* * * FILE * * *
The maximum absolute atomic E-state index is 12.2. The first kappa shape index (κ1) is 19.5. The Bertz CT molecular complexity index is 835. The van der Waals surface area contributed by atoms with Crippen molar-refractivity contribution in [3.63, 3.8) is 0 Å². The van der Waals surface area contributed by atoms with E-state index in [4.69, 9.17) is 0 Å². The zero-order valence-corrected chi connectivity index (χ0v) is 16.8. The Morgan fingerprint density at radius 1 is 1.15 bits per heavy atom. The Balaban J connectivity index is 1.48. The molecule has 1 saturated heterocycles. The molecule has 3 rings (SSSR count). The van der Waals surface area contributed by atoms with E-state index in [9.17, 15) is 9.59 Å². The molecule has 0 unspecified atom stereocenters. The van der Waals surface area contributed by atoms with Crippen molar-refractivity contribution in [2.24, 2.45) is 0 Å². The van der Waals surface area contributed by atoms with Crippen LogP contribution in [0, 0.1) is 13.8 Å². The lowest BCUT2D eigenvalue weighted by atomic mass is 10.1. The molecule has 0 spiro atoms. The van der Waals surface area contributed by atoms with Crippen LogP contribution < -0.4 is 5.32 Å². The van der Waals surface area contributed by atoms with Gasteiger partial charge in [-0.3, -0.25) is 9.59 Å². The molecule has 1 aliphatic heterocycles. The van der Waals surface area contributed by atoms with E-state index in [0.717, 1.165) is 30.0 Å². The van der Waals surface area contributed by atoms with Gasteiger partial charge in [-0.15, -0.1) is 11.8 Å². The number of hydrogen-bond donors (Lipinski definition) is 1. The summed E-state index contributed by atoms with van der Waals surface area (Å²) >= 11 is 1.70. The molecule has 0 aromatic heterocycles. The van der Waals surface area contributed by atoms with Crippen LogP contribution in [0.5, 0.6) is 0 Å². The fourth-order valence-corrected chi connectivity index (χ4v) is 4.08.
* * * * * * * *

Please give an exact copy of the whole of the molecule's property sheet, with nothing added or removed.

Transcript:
The maximum absolute atomic E-state index is 12.2. The first kappa shape index (κ1) is 19.5. The Bertz CT molecular complexity index is 835. The van der Waals surface area contributed by atoms with Crippen molar-refractivity contribution in [3.63, 3.8) is 0 Å². The van der Waals surface area contributed by atoms with E-state index in [4.69, 9.17) is 0 Å². The zero-order valence-corrected chi connectivity index (χ0v) is 16.8. The Morgan fingerprint density at radius 1 is 1.15 bits per heavy atom. The Balaban J connectivity index is 1.48. The molecule has 1 saturated heterocycles. The molecule has 3 rings (SSSR count). The van der Waals surface area contributed by atoms with E-state index in [9.17, 15) is 9.59 Å². The molecule has 0 unspecified atom stereocenters. The van der Waals surface area contributed by atoms with Crippen molar-refractivity contribution in [2.24, 2.45) is 0 Å². The van der Waals surface area contributed by atoms with Crippen LogP contribution in [0, 0.1) is 13.8 Å². The lowest BCUT2D eigenvalue weighted by atomic mass is 10.1. The molecule has 0 spiro atoms. The van der Waals surface area contributed by atoms with Crippen LogP contribution < -0.4 is 5.32 Å². The van der Waals surface area contributed by atoms with Gasteiger partial charge in [-0.3, -0.25) is 9.59 Å². The molecule has 1 aliphatic heterocycles. The van der Waals surface area contributed by atoms with E-state index in [0.717, 1.165) is 30.0 Å². The van der Waals surface area contributed by atoms with Gasteiger partial charge in [-0.15, -0.1) is 11.8 Å². The number of hydrogen-bond donors (Lipinski definition) is 1. The summed E-state index contributed by atoms with van der Waals surface area (Å²) >= 11 is 1.70. The molecule has 0 aromatic heterocycles. The van der Waals surface area contributed by atoms with Crippen LogP contribution in [0.5, 0.6) is 0 Å². The fourth-order valence-corrected chi connectivity index (χ4v) is 4.08.